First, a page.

In short, I can’t see a way to construct a merit pay scheme that is both simple and fair. What’s more, it strikes me as slightly delusional to think that people who’ve intentionally chosen to pursue a career for public-spirited, rather than economic, reasons will suddenly work harder because they’re offered a few hundred extra dollars.  Truth be told, most teachers work pretty damn hard already.

Fortunately, I think there’s an easier and more elegant solution – one that’s also supported by the science of human motivation. 

First, we should raise the base pay of teachers. Too many talented people opt out of this career because they’re concerned about supporting their families. For prospective teachers, raising base salaries would remove an obstacle to entering the profession.  For existing teachers, it’s a way to recognize the importance of their jobs without resorting to behavior-distorting carrots and sticks. The science reveals a paradox about money and motivation: In most cases, the best use of money as a motivator is to pay people enough to take the issue of money off the table. Raising base salaries would help take the issue of money off the table. Instead fretting about paying their bills on an insufficient salary or scheming to get a small bonus, teachers could focus on the work they love.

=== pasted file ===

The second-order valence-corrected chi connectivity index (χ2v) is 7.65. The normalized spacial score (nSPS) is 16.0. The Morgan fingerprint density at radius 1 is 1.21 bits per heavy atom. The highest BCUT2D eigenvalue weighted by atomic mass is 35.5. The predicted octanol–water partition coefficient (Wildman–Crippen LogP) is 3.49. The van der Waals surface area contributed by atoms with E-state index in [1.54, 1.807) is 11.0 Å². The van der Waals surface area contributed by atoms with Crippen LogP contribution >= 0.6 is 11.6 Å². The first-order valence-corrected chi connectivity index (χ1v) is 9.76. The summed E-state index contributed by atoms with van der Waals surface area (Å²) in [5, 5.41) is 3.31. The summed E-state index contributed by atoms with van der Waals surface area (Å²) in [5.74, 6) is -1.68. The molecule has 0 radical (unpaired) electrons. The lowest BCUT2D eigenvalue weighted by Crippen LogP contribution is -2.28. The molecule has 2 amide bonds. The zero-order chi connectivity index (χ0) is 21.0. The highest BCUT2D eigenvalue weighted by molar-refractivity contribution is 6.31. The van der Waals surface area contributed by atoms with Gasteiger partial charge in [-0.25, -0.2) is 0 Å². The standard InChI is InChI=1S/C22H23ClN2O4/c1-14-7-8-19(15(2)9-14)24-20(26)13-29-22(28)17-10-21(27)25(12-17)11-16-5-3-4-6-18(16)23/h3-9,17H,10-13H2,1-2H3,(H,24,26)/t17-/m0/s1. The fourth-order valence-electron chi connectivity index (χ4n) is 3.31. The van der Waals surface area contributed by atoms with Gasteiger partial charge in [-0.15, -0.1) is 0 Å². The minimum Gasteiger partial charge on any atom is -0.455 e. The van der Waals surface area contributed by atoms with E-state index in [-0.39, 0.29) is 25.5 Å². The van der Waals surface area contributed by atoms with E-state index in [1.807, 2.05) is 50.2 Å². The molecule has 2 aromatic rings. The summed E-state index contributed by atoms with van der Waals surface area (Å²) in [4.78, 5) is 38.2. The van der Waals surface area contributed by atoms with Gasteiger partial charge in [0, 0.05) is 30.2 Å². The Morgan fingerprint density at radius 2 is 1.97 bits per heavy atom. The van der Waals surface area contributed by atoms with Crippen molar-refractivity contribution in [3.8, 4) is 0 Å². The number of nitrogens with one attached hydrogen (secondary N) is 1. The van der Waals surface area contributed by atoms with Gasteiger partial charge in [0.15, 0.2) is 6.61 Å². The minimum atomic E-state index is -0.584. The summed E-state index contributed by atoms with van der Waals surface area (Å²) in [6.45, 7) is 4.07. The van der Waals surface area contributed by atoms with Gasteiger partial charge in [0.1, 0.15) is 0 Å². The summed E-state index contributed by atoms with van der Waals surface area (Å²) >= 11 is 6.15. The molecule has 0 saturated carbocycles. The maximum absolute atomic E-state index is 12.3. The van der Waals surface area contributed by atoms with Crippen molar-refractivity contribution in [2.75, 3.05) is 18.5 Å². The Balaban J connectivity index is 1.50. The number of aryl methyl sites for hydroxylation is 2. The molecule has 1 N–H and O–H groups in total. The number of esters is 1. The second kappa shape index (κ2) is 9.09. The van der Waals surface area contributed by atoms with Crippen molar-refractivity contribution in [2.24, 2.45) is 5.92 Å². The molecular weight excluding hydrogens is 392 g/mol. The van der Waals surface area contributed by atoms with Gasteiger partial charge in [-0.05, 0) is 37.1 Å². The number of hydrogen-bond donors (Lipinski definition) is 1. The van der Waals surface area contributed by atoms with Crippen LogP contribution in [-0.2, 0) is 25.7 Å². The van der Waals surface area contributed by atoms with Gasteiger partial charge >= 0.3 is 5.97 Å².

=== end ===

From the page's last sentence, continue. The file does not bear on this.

At the same time, we have to make it easier to get rid of bad teachers. Teaching, like any profession, has its share of duds. Showing these folks the door, which now is quite difficult, is the right thing to do.  It’s better for students, of course. But it’s also better for the teachers who remain. Just as it’s very motivating to have great colleagues, it’s incredibly de-motivating to have lazy or incompetent ones.

So . . . if I could wave a magic wand, I’d dispense with elaborate and complicated “merit pay” schemes for teachers. Instead, I’d raise teachers’ base pay and make it easier to get rid of bad teachers.  That solution is simpler, fairer, and much more consistent with what truly motivates high performance.